What to Do If You Get Tested While Treating a UTI

If you get tested while taking antibiotics for an infection, it is important to disclose that information to the technician and provide them with details about what medication you are taking before the screening. That way, they can make sure that the test results are accurate and can help prevent any false positives.

In fact, it is generally recommended that you share any pertinent medical history, prescriptions, or even vitamin supplements that could impact the chemistry of your urine or hair before a drug test. When in doubt, it's better to overshare upfront than to be left trying to explain away a false positive after the fact.

What to Do If You Receive a False Positive Drug Test

No matter the cause of your false positive drug test, it can be a stressful experience. If you believe that something has gone wrong with your test results, there are steps you can take to protect yourself.

If the cause of your false positive is no longer likely to be in your system, you may be able to request a simple repeat of your initial drug screening. Or, if you're taking a necessary prescription, present your test administrator with a note from your primary care physician explaining the presence of certain drugs in your system.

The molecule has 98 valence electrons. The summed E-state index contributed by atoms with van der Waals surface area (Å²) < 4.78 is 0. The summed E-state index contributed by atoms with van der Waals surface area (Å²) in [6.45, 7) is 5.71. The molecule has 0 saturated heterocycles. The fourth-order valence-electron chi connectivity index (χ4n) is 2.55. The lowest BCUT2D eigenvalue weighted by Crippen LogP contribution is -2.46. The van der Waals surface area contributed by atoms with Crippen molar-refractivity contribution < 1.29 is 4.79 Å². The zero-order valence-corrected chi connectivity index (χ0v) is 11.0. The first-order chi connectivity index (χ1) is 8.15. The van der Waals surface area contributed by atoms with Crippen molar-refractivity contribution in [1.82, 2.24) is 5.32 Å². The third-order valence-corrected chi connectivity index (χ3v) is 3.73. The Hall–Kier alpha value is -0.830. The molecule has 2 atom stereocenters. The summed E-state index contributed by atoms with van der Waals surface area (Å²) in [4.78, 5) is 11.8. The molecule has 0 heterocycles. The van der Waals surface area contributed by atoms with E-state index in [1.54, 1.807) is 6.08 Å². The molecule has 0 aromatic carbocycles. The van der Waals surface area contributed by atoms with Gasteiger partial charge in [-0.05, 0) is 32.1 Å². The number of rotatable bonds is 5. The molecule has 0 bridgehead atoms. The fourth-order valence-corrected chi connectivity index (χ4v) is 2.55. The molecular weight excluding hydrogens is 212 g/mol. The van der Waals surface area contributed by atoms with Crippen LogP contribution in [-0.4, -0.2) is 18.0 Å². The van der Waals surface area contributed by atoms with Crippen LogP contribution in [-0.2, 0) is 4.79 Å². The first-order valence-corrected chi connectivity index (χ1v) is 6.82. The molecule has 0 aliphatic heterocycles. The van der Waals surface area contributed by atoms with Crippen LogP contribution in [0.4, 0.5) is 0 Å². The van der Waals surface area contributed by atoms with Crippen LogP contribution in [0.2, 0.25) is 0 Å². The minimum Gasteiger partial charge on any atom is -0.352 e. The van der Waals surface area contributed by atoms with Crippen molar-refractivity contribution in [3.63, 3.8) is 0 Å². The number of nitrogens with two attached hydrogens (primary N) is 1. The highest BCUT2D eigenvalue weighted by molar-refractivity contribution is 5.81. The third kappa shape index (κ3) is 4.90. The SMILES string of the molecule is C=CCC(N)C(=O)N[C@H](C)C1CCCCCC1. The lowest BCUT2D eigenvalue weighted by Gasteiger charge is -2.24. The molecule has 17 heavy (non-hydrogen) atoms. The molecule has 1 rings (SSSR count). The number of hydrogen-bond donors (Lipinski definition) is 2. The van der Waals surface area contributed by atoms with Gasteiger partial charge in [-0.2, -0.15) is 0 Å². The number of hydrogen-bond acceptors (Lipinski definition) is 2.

If necessary, you can also request a confirmatory test, also known as a gas chromatography-mass spectrometry (GC/MS) test. This type of test can help rule out a false positive result by identifying the presence of specific substances in your system. It can also provide more detailed information about the amount of the supposed drug detected and can identify potentially adulterated samples.

Get Ahead of Your Results with Countrywide Testing

If you’re worried that treatment for a UTI or any other health condition may affect your drug test results, the best thing to do is to get answers from an experienced provider. At Countrywide Testing, our reliable and accurate drug testing services can help you understand if any substances — from UTI treatments and other legitimate medications to supplements or recreational drugs — will cause any issues by showing up as a false positive on your test. With our range of easy, at-home drug testing options, Countrywide can help you get an early understanding of your potential test results, so you are prepared to protect yourself during a mandated screening.

Countrywide is an online retailer providing you with easy access to standard drug tests. We offer an array of products for testing at home, individuals staying clean after rehab, workplace testing, healthcare emergencies, and law enforcement purposes. Our test kits are convenient, affordable, and ship to you quickly. Plus, our lab is accredited by SAMHSA, so you can rest assured your test results are handled in accordance with the highest industry standards.

At Countrywide Testing, we provide fast, accurate results in an easy-to-use format so that you can get the information you need. Contact us today to learn more about our comprehensive selection of testing services.